“I started looking because I was curious. I kept looking because I was suspicious. I continue looking because I am incredulous.” I wrote these words over a month ago in the middle of discovering significant number of problems in the writings of Tim Clinton. But they are still true today – I continue to look and I am still incredulous.
Warren and I have been documenting citation problems in the writing of Tim Clinton and the American Association of Christian Counselors. My Twitter thread grew long enough, it became nearly impossible to follow without being threaded into a single page.
I refuse to believe this is an unimportant topic. And so, despite a tepid response initially from many readers, I haven’t let it go. In fact, I began to wonder if I needed to broaden my search. Questions began nagging me. If Dr. Clinton is setting this kind of example, who is following? Is this a common practice among other leaders (both formal and informal) in the AACC? Is what I have found reflective of a broader culture within the AACC? I didn’t like the questions, but I decided they needed answers. What I have found so far has been disappointing and Warren has been gracious enough to give me space to share some of my discoveries.
Enter Eric Scalise
Eric Scalise has long been involved in the AACC. For many years, he was the Vice President for Professional Development. A quick glance at his LinkedIn profile suggests he was heavily involved in leading the AACC. After that and for some time until very recently, he was the Senior Vice President of the AACC. His LinkedIn profile does not describe his duties during that time, but it is reasonable to assume they were leadership responsibilities equal to or greater than before.
Since Dr. Scalise appeared to be Dr. Clinton’s right-hand man for many years, I suppose I shouldn’t have been surprised by what I found in some of his writings. But I was.
In Christian Counseling Today (vol.17, no.1), Eric Scalise and Tim Clinton co-authored an article, “Manifesting Christ: The High Call of Every Christian Counselor.” (click the link for a large picture; a pdf is here.)
The material in yellow shows up word for word (or nearly so) in one article by Eric Scalise here (below highlighted in yellow). And the material in orange shows up word for word (or nearly so) in another article by Eric Scalise here (below in orange circle). Unless I am mistaken, it seems the most likely possibilities are 1) Scalise used large sections of the original article without giving any credit to his co-author, Clinton. Or, 2) The words in yellow and orange always belonged to Scalise, but Clinton’s name was added to the first article anyway. Either way, there seems to be a problem of author attribution.
Late Insufficient Citation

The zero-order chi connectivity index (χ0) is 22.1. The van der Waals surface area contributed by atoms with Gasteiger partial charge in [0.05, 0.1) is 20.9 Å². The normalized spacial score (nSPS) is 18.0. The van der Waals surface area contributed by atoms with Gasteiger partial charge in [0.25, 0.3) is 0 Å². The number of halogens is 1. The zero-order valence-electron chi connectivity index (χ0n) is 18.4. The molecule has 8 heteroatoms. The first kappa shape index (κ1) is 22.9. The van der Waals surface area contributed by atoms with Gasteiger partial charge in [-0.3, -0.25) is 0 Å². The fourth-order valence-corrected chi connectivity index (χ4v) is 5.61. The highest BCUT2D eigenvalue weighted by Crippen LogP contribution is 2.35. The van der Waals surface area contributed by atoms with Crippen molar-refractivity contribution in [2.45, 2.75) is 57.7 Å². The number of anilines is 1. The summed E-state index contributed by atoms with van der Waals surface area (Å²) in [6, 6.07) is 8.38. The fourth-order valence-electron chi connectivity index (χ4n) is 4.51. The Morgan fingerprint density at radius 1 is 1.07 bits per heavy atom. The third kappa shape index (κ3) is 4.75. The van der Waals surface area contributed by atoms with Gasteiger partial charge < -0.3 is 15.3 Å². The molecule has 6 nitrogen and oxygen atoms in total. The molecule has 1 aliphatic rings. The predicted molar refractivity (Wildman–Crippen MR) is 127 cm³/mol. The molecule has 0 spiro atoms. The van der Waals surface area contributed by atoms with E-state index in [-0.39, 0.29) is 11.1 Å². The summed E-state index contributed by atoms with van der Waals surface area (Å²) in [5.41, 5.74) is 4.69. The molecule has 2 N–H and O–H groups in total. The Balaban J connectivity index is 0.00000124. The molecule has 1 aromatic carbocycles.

Even more notable is an article in Christian Counseling Today (vol.20, no.3) by Eric Scalise, “The Neurobiology of Trauma and Traumatic Relationships.” It was published in 2014. (A reprint of that article is still available on the AACC website.) Here are some highlighted excerpts from that article:
While not always in the same order as in the source articles, the material in yellow comes from another source word for word (or nearly so), “Understanding Complex Trauma, Complex Reactions, and Treatment Approaches” by Christine Courtois. It was published online in 2010. And all the material in pink comes from yet another source word for word (or nearly so), “Complex Trauma in Early Childhood” by Kim Cross. It was archived online as early as 2008. Excerpts are below for comparison.
It is worth noting that Scalise does make a citation (#1) for a different Courtois source in his article. I have two observations about that: (1) A significant amount of copied material shows up well before that citation. (2) Scalise says the “observations are based on the work of Courtois.” In reality, they are the observations of Courtois. It appears that he or someone working for him copied the words of Courtois and added the words of Cross to them.
I have discovered other, perhaps less serious infractions (like where Scalise appears to co-opt the words of Jay Neugeboren). But this is enough for me now to read all of Scalise’s writings with suspicion.
More to Come
In addition to Scalise, I’m on the trail of at least one other AACC insider.. If/when I can complete that research, perhaps Warren will allow me another post to provide an update. And at some point, it may be also worth re-visiting the story of Les and Leslie Parrott using ResultSource to boost their book sales.
All of this has left me profoundly disappointed. The AACC certainly is not the only show in town for Christian psychologists and counselors. But the leaders, speakers, and authors affiliated with the AACC are well-known and influential. I have a vested interest in the field of Christian counseling and I wish that these questions did not have to be raised concerning AACC. If AACC was an actual professional association where the member voted for leaders, then members could express themselves via election of new officers. However, since AACC is Tim Clinton’s business, the members have no ability to bring change.
As it stands, there is a path forward for those involved and I’m sure they know what it is. Some semblance of an honest and contrite apology along with a promise and a plan to do better in the future would go a long way to restoring some trust. Until then, I’m afraid AACC and by association Christian counseling will suffer from the appearance of untrustworthiness.